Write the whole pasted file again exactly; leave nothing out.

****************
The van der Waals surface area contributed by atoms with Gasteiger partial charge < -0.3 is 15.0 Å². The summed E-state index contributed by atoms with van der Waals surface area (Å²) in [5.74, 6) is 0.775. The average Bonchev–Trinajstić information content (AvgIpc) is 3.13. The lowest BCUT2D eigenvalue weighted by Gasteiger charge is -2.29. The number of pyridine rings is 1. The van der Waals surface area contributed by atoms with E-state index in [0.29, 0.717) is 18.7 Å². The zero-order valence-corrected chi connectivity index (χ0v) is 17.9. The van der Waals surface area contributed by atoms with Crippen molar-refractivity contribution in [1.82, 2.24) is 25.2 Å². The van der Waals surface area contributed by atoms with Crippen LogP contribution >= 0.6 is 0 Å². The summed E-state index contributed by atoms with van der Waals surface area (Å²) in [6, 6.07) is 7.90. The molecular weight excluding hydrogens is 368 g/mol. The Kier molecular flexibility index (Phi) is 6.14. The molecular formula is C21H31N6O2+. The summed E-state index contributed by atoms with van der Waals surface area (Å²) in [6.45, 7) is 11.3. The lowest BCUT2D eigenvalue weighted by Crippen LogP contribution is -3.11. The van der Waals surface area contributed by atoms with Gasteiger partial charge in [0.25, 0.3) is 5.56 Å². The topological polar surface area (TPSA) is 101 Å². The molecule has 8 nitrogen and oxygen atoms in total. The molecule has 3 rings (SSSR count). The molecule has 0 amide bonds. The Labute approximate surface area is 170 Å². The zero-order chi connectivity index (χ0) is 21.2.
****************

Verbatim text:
The van der Waals surface area contributed by atoms with Gasteiger partial charge < -0.3 is 15.0 Å². The summed E-state index contributed by atoms with van der Waals surface area (Å²) in [5.74, 6) is 0.775. The average Bonchev–Trinajstić information content (AvgIpc) is 3.13. The lowest BCUT2D eigenvalue weighted by Gasteiger charge is -2.29. The number of pyridine rings is 1. The van der Waals surface area contributed by atoms with E-state index in [0.29, 0.717) is 18.7 Å². The zero-order valence-corrected chi connectivity index (χ0v) is 17.9. The van der Waals surface area contributed by atoms with Crippen molar-refractivity contribution in [1.82, 2.24) is 25.2 Å². The van der Waals surface area contributed by atoms with Crippen LogP contribution >= 0.6 is 0 Å². The summed E-state index contributed by atoms with van der Waals surface area (Å²) in [6, 6.07) is 7.90. The molecular weight excluding hydrogens is 368 g/mol. The Kier molecular flexibility index (Phi) is 6.14. The molecular formula is C21H31N6O2+. The summed E-state index contributed by atoms with van der Waals surface area (Å²) in [6.45, 7) is 11.3. The lowest BCUT2D eigenvalue weighted by Crippen LogP contribution is -3.11. The van der Waals surface area contributed by atoms with Gasteiger partial charge in [0.25, 0.3) is 5.56 Å². The topological polar surface area (TPSA) is 101 Å². The molecule has 8 nitrogen and oxygen atoms in total. The molecule has 3 rings (SSSR count). The molecule has 0 amide bonds. The Labute approximate surface area is 170 Å². The zero-order chi connectivity index (χ0) is 21.2.